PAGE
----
My Personal Takes from Using Combine
I have a confession I want to begin with — before adopting any new technology or design pattern, I need to understand its benefits and problems.
While it may sound reasonable, this behavior was holding me back in some important areas over the years.
For example, it took me almost two years to get into Swift (because “What is wrong with Objective C?”) or get rid of MVC (“What’s the matter, suddenly MVC is not good enough?”).
You can say the same for throwing exceptions (“Just return FALSE”), dependency injections (“Why do I need to write init function”), and many more. I really need to understand why to change my beloved habits before getting new ones.
Reactive Programming was no exception. After all, I wrote hundreds of classes without reactive programming.
When Apple introduced Combine, I felt that maybe I’m missing something and need to dig in a little more. But, I still couldn’t understand precisely what “pain” is supposed to solve.
So, I did my first step — I implemented a small, Combine implementation. I hooked a page title to a view model instance variable.
For some reason, I really liked it and tried to understand why.
So I tried to compare it to a conventional implementation.
A standard UI design pattern is built from separate classes with different responsibilities. The most important task is to design the interfaces between those classes.
Now, this is not a negligible task — interfaces define how your components communicate with each other and what their implementations are.
There are different ways for your classes to communicate — delegates, notifications, or closures. But in the end — they are all “interfaces”.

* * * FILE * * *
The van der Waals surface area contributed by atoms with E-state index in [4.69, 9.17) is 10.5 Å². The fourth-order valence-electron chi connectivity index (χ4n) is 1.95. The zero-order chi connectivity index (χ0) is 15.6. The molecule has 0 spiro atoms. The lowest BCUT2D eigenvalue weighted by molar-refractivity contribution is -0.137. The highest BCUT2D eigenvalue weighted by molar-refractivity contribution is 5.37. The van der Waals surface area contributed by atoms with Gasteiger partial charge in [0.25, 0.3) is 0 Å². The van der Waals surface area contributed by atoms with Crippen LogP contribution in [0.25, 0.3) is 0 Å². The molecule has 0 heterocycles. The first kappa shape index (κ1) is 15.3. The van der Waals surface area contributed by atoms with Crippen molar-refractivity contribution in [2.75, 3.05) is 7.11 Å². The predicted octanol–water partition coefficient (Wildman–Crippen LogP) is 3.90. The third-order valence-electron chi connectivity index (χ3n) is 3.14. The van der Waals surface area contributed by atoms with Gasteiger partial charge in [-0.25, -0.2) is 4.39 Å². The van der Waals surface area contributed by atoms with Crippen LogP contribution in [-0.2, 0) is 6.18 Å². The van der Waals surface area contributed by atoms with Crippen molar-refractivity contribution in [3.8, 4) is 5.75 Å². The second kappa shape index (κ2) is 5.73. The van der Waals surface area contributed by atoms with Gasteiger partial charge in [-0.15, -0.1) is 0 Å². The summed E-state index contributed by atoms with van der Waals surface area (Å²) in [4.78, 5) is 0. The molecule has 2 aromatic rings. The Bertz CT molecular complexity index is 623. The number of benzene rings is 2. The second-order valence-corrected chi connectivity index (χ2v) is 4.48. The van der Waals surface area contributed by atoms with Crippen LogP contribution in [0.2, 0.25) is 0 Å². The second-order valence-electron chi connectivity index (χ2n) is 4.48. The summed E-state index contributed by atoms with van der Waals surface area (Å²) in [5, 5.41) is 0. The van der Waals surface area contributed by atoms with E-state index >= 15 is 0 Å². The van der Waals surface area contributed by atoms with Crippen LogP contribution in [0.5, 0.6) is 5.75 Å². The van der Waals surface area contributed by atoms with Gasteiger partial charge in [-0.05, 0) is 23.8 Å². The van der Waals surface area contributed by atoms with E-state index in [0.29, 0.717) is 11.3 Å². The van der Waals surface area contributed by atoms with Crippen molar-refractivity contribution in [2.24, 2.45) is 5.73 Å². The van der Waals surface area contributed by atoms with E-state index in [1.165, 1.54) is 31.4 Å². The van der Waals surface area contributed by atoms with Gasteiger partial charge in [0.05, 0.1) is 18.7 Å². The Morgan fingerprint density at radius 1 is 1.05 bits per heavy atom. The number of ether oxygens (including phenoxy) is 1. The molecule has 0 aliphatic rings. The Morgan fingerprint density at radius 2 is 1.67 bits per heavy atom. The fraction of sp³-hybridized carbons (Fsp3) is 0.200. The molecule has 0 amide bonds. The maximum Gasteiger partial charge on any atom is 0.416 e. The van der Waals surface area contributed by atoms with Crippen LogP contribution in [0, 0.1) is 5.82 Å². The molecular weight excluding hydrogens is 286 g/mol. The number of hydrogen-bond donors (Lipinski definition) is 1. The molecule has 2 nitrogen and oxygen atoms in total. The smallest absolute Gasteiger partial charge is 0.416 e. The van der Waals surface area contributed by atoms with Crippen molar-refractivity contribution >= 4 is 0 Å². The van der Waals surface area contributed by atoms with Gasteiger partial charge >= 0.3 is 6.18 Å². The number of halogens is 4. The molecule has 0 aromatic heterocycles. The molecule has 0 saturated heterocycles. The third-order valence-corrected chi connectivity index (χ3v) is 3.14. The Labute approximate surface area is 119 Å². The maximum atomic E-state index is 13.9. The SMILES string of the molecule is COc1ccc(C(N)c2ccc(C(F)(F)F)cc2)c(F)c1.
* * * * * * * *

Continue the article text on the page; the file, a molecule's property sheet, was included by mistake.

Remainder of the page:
In fact, when you think of it, Interfaces represent half of the development itself! Similar to “knowing the problem is half of the solution”.
And then it strikes me — Combine (or RxSwift, for that matter) significantly reduces the number of interfaces I use in my code.
With Combine, I connect streams of data updates directly to UI components, bypassing delegates, closures, and function calls.
In fact, I can chain different layers in my App Architecture without the need for interfaces at all.
It’s like paving a direct road instead of building an interchange network.
This move made my code more straightforward, more decoupled, and much more stable.
The Async Challenge
Combine is primarily famous for handling a-synchronized tasks.
Async programming considers being challenging — difficult to build and hard to test. But over the years, we came up with solutions and paradigms that let us get along with it. I’m not saying Combine is not super helpful with Async work, but for me, building a stream of data through different layers up until the UI was a much more profound advantage.
SwiftUI is built upon Combine. On the one hand, moving to Combine helped me understand SwiftUI better, but on the other hand, it enabled me to leverage UIKit and get it closer to SwiftUI. In fact, SwiftUI fits in just nicely when your layers are connected using Combine, but you can now easily swap it with UIKit by using @Published variables and Observable Objects.
I started by saying I need to fully understand why I’m doing because I hate doing stuff just because they are “new” or “this is how things are done today”. I genuinely believe that understating the cause of what you do improves how you implement and make use of new technology and ideas.
Always dig in and think of what and why you do what you do, it paid off.